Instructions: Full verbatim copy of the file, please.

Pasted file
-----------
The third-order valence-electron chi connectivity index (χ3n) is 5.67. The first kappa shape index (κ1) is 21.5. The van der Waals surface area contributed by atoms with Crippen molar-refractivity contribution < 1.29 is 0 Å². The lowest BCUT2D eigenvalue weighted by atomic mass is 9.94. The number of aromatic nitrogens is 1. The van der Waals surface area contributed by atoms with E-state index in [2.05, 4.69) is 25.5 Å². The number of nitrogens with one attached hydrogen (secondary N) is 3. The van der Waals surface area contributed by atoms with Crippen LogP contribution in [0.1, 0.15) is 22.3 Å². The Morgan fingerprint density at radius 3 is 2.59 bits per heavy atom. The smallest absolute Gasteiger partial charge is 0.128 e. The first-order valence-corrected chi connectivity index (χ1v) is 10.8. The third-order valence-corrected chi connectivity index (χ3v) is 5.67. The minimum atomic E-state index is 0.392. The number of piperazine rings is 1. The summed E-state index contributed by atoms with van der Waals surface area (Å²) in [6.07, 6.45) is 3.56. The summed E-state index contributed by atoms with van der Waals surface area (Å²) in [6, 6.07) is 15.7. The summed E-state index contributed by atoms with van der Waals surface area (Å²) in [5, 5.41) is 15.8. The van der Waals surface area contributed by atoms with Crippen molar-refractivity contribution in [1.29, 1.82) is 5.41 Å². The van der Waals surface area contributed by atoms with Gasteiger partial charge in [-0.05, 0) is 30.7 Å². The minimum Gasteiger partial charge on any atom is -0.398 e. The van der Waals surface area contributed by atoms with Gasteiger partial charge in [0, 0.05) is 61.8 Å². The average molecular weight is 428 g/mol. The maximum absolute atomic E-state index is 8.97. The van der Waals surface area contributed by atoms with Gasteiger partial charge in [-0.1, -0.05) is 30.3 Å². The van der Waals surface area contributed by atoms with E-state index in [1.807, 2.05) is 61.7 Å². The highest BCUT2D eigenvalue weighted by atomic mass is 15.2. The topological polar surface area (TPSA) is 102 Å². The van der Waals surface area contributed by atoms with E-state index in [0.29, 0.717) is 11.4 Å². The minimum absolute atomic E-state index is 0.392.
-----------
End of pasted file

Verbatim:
The third-order valence-electron chi connectivity index (χ3n) is 5.67. The first kappa shape index (κ1) is 21.5. The van der Waals surface area contributed by atoms with Crippen molar-refractivity contribution < 1.29 is 0 Å². The lowest BCUT2D eigenvalue weighted by atomic mass is 9.94. The number of aromatic nitrogens is 1. The van der Waals surface area contributed by atoms with E-state index in [2.05, 4.69) is 25.5 Å². The number of nitrogens with one attached hydrogen (secondary N) is 3. The van der Waals surface area contributed by atoms with Crippen LogP contribution in [0.1, 0.15) is 22.3 Å². The Morgan fingerprint density at radius 3 is 2.59 bits per heavy atom. The smallest absolute Gasteiger partial charge is 0.128 e. The first-order valence-corrected chi connectivity index (χ1v) is 10.8. The third-order valence-corrected chi connectivity index (χ3v) is 5.67. The minimum atomic E-state index is 0.392. The number of piperazine rings is 1. The summed E-state index contributed by atoms with van der Waals surface area (Å²) in [6.07, 6.45) is 3.56. The summed E-state index contributed by atoms with van der Waals surface area (Å²) in [6, 6.07) is 15.7. The summed E-state index contributed by atoms with van der Waals surface area (Å²) in [5, 5.41) is 15.8. The van der Waals surface area contributed by atoms with Crippen molar-refractivity contribution in [1.29, 1.82) is 5.41 Å². The van der Waals surface area contributed by atoms with Gasteiger partial charge in [-0.05, 0) is 30.7 Å². The minimum Gasteiger partial charge on any atom is -0.398 e. The van der Waals surface area contributed by atoms with Gasteiger partial charge in [0, 0.05) is 61.8 Å². The average molecular weight is 428 g/mol. The maximum absolute atomic E-state index is 8.97. The van der Waals surface area contributed by atoms with Gasteiger partial charge in [-0.1, -0.05) is 30.3 Å². The van der Waals surface area contributed by atoms with E-state index in [1.807, 2.05) is 61.7 Å². The highest BCUT2D eigenvalue weighted by atomic mass is 15.2. The topological polar surface area (TPSA) is 102 Å². The van der Waals surface area contributed by atoms with E-state index in [0.29, 0.717) is 11.4 Å². The minimum absolute atomic E-state index is 0.392.